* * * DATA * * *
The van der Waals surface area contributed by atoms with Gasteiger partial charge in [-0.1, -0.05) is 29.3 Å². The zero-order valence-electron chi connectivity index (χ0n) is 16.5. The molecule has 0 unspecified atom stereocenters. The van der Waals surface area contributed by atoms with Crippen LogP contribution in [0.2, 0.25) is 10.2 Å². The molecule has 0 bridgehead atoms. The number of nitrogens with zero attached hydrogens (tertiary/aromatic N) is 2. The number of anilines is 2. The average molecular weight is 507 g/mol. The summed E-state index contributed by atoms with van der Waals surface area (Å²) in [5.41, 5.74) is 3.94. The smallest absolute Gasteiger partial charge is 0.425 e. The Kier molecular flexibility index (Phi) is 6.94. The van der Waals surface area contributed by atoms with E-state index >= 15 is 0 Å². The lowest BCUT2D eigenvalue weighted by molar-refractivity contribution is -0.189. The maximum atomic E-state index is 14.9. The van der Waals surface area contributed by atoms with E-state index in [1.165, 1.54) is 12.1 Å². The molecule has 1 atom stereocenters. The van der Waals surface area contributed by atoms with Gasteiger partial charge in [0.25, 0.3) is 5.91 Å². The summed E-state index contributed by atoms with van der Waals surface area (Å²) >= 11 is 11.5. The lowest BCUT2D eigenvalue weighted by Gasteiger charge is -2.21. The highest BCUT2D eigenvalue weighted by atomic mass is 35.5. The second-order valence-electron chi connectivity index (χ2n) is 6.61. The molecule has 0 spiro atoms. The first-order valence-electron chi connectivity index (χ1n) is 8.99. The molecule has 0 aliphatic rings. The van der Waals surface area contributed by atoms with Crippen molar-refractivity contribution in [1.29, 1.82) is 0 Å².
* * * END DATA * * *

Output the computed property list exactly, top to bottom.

The van der Waals surface area contributed by atoms with Gasteiger partial charge in [-0.1, -0.05) is 29.3 Å². The zero-order valence-electron chi connectivity index (χ0n) is 16.5. The molecule has 0 unspecified atom stereocenters. The van der Waals surface area contributed by atoms with Crippen LogP contribution in [0.2, 0.25) is 10.2 Å². The molecule has 0 bridgehead atoms. The number of nitrogens with zero attached hydrogens (tertiary/aromatic N) is 2. The number of anilines is 2. The average molecular weight is 507 g/mol. The summed E-state index contributed by atoms with van der Waals surface area (Å²) in [5.41, 5.74) is 3.94. The smallest absolute Gasteiger partial charge is 0.425 e. The Kier molecular flexibility index (Phi) is 6.94. The van der Waals surface area contributed by atoms with E-state index >= 15 is 0 Å². The lowest BCUT2D eigenvalue weighted by molar-refractivity contribution is -0.189. The maximum atomic E-state index is 14.9. The van der Waals surface area contributed by atoms with E-state index in [1.165, 1.54) is 12.1 Å². The molecule has 1 atom stereocenters. The van der Waals surface area contributed by atoms with Gasteiger partial charge in [0.25, 0.3) is 5.91 Å². The summed E-state index contributed by atoms with van der Waals surface area (Å²) >= 11 is 11.5. The lowest BCUT2D eigenvalue weighted by Gasteiger charge is -2.21. The highest BCUT2D eigenvalue weighted by atomic mass is 35.5. The second-order valence-electron chi connectivity index (χ2n) is 6.61. The molecule has 0 spiro atoms. The first-order valence-electron chi connectivity index (χ1n) is 8.99. The molecule has 0 aliphatic rings. The van der Waals surface area contributed by atoms with Crippen molar-refractivity contribution in [1.29, 1.82) is 0 Å².